Deedra Abboud, a Muslim American Democrat who is running for an Arizona Senate seat next year, spurred criticisms for writing about the separation of church and state on her Facebook in early July.
“Get out stinking Muslim,” read one post on her page.
The blue eyed hijabi convert who was born and raised in Arkansas said she knew exactly what would come out of the woodwork. The online trolls could not see further than her headscarf and what she stands for.
The voters are more fixated on her religious faith rather than her policies which defends gays, immigrants and the right to have an abortion, she said.
Abboud has a scarce chance of winning in a traditionally republican state that helped Donald Trump become the president. These attacks were just the few examples of the struggle Muslims face when running for office.
Abdulkader Sinno, an Indiana University scholar and editor of the book Muslims in Western Politics says he has tracked about 30 or 40 Muslim candidates in the Us and every one of them is subject to such attacks.
A Somali-born representative, Ilhan Omar described the “derogatory, Islamophobic, sexist taunts and threats” she received from a taxi driver in Washington, DC in December.
Keith Ellision, a distinguished Muslim American politician, congressman and deputy chairman of the Democratic National Committee, has repeatedly faced allegations of being an anti-Semitic religious hard-liner.
An aide to 2016 Democratic presidential candidate Hillary Clinton, Huma Abedin, was scrutinised for having links to the Muslim Brotherhood and for spending her childhood in Saudi Arabia.
Even the former president wasn’t excluded in the scrutiny towards Muslims. As a vowed Christian, he was constantly painted as a foreign-born Muslim.
About 70 percent were less likely to vote for Muslim candidates, says Sinno.
As a woman, Abboud has even more struggles to overcome. “She wears her religion not just on her sleeve, but on her head. At an inconscious level, voters only see her as a Muslim rather than as a white woman or a lawyer,” Sinno said.
Zead Ramadan, 50, a The Palestinian American coffee shop owner ran in a Democratic primary vote for the city council in the Harlem neighbourhood of New York City in 2013.
Despite his record in public service, Latino, black and white voters showed little enthusiasm for his Arabic-sounding name, he said.
According to Sinno, the candidate’s manifestos and experience were trumped by identity politics.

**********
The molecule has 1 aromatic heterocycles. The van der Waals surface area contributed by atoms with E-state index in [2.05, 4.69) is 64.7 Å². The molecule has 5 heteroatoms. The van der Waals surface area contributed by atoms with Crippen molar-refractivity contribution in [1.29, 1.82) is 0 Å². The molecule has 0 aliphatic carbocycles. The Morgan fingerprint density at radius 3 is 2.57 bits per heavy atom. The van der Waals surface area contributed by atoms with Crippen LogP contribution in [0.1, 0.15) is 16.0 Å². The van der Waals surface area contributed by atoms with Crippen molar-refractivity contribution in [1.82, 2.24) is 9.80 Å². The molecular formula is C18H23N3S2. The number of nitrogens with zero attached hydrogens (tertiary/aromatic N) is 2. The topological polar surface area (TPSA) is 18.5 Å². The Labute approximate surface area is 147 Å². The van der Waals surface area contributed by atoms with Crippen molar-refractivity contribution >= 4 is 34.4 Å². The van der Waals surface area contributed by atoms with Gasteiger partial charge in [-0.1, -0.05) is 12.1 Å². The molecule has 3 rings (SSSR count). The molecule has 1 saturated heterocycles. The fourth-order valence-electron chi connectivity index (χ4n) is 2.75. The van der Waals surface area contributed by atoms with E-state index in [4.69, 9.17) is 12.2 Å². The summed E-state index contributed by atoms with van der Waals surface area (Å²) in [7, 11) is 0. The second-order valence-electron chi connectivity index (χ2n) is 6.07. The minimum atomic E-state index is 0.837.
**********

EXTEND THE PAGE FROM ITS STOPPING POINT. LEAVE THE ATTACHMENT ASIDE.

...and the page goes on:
Around 3.3 million Muslim Americans make up the electorate and efforts to increase turnout in elections are well under way.
The Arab American Institute and other groups registered voters at mosques during last year’s campaign.
Emerge Action, a political action committee, is raising money to get more Muslims into office. More candidates like Abboud are expected to run for office.
Outside the US
The London mayor, Sadiq Khan, a practicing Muslims was the first elected Muslim mayor of any major European city.
During the campaign he defended himself from claims of holding “extremist views” and has since come under Twitter attacks from Trump.
Khan was encouraged by the London’s demographics where an estimated one million Muslims make up about one eighth of a population that is more liberal than elsewhere in Britain, said Sinno.
In European politics, Muslims are generally under-represented.
The reverse is true for Christians in some Muslim-majority countries.
In May, Basuki Tjahaja Purnama, the Christian governor of Jakarta, Indonesia, was sentenced to two years in jail for blasphemy after Muslim groups organised mass rallies during his tumultuous re-election campaign.
Purnama, an ethnic-Chinese Christian who is popularly known as “Ahok”, was jailed after he criticised his political rivals for using a verse from the Quran against him.
The case was widely viewed as a challenge to Indonesia’s secular institutions.
According to Sinno, the “dynamics are similar” between East and West. Muslim hard-liners in Indonesia provoked public anger to bend democracy to their will, much as Republican-aligned Evangelicals push a pro-Christian agenda in Washington.